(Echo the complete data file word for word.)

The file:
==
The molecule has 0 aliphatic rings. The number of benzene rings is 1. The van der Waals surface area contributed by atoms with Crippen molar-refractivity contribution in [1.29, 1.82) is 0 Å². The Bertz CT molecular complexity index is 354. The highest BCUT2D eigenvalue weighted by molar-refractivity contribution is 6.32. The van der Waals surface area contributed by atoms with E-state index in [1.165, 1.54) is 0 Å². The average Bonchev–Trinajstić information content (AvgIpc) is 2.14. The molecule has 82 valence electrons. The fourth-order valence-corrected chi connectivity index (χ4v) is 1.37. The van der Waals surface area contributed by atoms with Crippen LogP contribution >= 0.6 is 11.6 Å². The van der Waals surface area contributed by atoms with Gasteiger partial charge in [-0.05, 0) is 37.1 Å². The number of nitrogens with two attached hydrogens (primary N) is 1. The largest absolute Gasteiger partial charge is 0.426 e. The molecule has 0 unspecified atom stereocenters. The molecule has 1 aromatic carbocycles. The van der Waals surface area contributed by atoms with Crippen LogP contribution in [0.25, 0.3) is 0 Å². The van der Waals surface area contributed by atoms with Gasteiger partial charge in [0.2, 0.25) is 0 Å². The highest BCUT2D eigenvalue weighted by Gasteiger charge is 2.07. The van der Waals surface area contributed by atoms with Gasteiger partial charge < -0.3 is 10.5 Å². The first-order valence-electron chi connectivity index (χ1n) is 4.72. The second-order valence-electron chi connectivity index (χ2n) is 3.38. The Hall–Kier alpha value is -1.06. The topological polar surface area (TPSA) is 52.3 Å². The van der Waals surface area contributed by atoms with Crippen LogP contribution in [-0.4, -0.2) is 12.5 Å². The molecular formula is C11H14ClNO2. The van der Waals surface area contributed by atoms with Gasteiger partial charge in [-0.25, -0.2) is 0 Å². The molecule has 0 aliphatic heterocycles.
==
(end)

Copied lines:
The molecule has 0 aliphatic rings. The number of benzene rings is 1. The van der Waals surface area contributed by atoms with Crippen molar-refractivity contribution in [1.29, 1.82) is 0 Å². The Bertz CT molecular complexity index is 354. The highest BCUT2D eigenvalue weighted by molar-refractivity contribution is 6.32. The van der Waals surface area contributed by atoms with E-state index in [1.165, 1.54) is 0 Å². The average Bonchev–Trinajstić information content (AvgIpc) is 2.14. The molecule has 82 valence electrons. The fourth-order valence-corrected chi connectivity index (χ4v) is 1.37. The van der Waals surface area contributed by atoms with Crippen LogP contribution >= 0.6 is 11.6 Å². The van der Waals surface area contributed by atoms with Gasteiger partial charge in [-0.05, 0) is 37.1 Å². The number of nitrogens with two attached hydrogens (primary N) is 1. The largest absolute Gasteiger partial charge is 0.426 e. The molecule has 0 unspecified atom stereocenters. The molecule has 1 aromatic carbocycles. The van der Waals surface area contributed by atoms with Crippen LogP contribution in [0.25, 0.3) is 0 Å². The van der Waals surface area contributed by atoms with Gasteiger partial charge in [0.2, 0.25) is 0 Å². The highest BCUT2D eigenvalue weighted by Gasteiger charge is 2.07. The van der Waals surface area contributed by atoms with Gasteiger partial charge < -0.3 is 10.5 Å². The first-order valence-electron chi connectivity index (χ1n) is 4.72. The second-order valence-electron chi connectivity index (χ2n) is 3.38. The Hall–Kier alpha value is -1.06. The topological polar surface area (TPSA) is 52.3 Å². The van der Waals surface area contributed by atoms with Crippen LogP contribution in [-0.4, -0.2) is 12.5 Å². The molecular formula is C11H14ClNO2. The van der Waals surface area contributed by atoms with Gasteiger partial charge in [-0.25, -0.2) is 0 Å². The molecule has 0 aliphatic heterocycles.